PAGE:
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EW processing - determining values of parameters.

The first step in the analysis of threat signals is to measure the received signal parameters. To understand the measurement mechanisms, it is worthwhile to consider the way these measurements were made before computers were available to radar warning receivers (RWRs). Each parameter measurement circuit was built from discrete components and could only do a single task. The computers in modern systems do the same jobs, but with more dignity (or at least a lot more efficiently).

Pulse Width

When a pulse is passed through a high-pass filter, the result is a positive spike at the leading edge and a negative spike at the trailing edge, as shown in Figure 1. By using the positive spike to start a counter and the negative spike to stop the count, it was possible to very accurately measure the pulse width. A second approach is shown in Figure 2. The pulsed signal can be digitized at a high sample rate and analysis made to determine the pulse width. This approach also provides detailed information about the shape of the pulse. This approach is required in systems that measure rise time, overshoot, etc., in addition to the pulse width.


In early RWRs, which used crystal video receivers, the frequency of received signals could only be determined by dividing the input into frequency ranges with filters and placing a crystal video receiver on each filter output. The frequency of pulsed or continuous wave (CW) signals could also be measured by tuning a narrow-band receiver to a signal. The frequency of the signal was the frequency to which the receiver was tuned.

With the advent of practical instantaneous frequency measurement (IFM) receivers - and computers to collect the data - the frequency of each pulse could be measured and stored.

Direction of Arrival

The direction of arrival (DOA) of each pulse is measured using one of several direction finding approaches that were described in the "EW101" columns printed from October 1994 to June 1995. Low accuracy DOA measurement was (and is) done using amplitude-comparison direction finding and high-accuracy DOA measurement was (and is) performed using an interferometric approach.

Pulse Repetition Interval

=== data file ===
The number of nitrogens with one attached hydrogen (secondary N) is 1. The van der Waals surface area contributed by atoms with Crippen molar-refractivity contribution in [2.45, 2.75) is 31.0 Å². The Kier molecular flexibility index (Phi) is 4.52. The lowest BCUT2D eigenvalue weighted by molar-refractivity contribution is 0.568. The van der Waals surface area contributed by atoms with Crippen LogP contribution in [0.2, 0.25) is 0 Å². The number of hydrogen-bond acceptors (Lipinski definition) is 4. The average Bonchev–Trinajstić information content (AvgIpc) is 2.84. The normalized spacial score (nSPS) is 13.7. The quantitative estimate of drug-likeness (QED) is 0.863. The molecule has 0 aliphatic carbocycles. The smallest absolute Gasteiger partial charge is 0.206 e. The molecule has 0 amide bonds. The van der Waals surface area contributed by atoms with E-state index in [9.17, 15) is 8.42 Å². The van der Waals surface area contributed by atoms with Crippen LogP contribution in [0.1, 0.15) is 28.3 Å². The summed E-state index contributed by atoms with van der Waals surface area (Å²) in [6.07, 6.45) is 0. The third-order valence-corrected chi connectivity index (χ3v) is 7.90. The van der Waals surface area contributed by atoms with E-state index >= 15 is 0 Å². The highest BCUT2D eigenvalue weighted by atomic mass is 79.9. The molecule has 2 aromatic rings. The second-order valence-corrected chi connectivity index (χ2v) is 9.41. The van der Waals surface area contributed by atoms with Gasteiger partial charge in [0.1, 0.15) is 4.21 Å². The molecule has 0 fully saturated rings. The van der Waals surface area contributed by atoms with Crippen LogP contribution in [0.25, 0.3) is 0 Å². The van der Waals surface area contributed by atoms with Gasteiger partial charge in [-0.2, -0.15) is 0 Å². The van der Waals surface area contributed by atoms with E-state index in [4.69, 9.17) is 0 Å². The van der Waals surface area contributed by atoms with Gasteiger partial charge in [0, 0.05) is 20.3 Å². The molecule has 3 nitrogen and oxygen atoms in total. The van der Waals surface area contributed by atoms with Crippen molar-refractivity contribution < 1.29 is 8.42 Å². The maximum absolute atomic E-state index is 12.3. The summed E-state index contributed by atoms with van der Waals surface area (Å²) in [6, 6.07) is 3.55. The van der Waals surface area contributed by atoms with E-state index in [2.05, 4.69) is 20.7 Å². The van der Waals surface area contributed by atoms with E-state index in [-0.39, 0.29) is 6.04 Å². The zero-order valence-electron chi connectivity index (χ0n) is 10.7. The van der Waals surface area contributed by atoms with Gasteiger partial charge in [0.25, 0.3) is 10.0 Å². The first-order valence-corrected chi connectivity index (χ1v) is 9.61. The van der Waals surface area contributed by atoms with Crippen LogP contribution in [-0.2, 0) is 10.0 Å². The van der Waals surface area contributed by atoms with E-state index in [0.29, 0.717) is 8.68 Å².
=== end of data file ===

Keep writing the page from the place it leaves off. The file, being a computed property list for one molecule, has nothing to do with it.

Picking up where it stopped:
In the good (but hard) old days, the pulse repetition interval (PRI) of pulsed signals was measured using what was called a "digital filter." This was a device designed to detect the presence of a specific pulse interval. The digital filter opened an accept gate a fixed amount of time after a received pulse. If a pulse occurred when the gate was open, it would look for another pulse at the same interval. When a sufficient number of qualifying pulses had been received, the presence of a signal with the specified PRI could be determined. It was necessary to have one digital filter circuit per threat PRI, and multiples to handle staggered pulse trains. One of the charms of this approach was that the pulses from a single signal could thus be "deinterleaved" from the combined pulse trains of many signals in a wide-band receiver.

Now, of course, a computer can collect the times of arrival of the leading edges of a large number of pulses and determine multiple PRIs and staggered PRIs mathematically.

Antenna Scan

Early RWRs had to determine the beam width of a threat emitter by setting a threshold and measuring the number of sequential pulses received above that threshold as shown in Figure 3. As a threat antenna beam scans past the receiver's location, the amplitude of the received pulses varies as shown in the figure. Thus, counting pulses worked unless there were other signals present during the count. Now, because we have better tools to deinterleave signals, the pulses from a single signal can often be isolated, and the shape of the pulse amplitude history curve calculated.

A histogram of DOA versus received power can be used to determine the type of antenna scan. Figure 4 shows the (highly unlikely) situation in which three signals with different types of antenna scans are located along one DOA. The vertical axis is the number of hits (or pulses) received at that power level. If you will think about the time versus received power history for various types of scans, you will be able to see that the shapes shown differentiate among the three scan types.

Receiving Pulses in the Presence of CW

Last month, we discussed an RWR that operated in an ideal world without any continuous wave (CW) or very high duty cycle pulsed (primarily pulse Doppler) signals. The logarithmic response of a wide band receiver (for example, a crystal video receiver) will be distorted when CW signals are present along with pulses. When very high duty cycle pulse signals are present, their pulses overlap the low duty cycle pulses causing the same problem. Since accurate amplitude measurements are required in order to determine DOA, the CW signal precludes proper system operation against pulses. It should also be noted that an IFM receiver is a wide band receiver that can operate on only one signal at a time. The answer is to filter out the CW signal with a band stop filter. The wide band receiver can then "see" pulses elsewhere in its frequency range while the narrow-band receiver handles the CW (or pulse Doppler) signal.

What's Next

Next month, we'll continue the discussion of processing with a detailed discussion of the deinterleaving problem and the extension of these techniques to types of receivers other than RWRs. For your comments and suggestions, Dave Adamy is at Internet:
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Title Annotation:electronic warfare
Author:Adamy, Dave
Publication:Journal of Electronic Defense
Geographic Code:1USA
Date:Nov 1, 1998
Previous Article:A sampling of EW training systems.
Next Article:Intelligence revisited.

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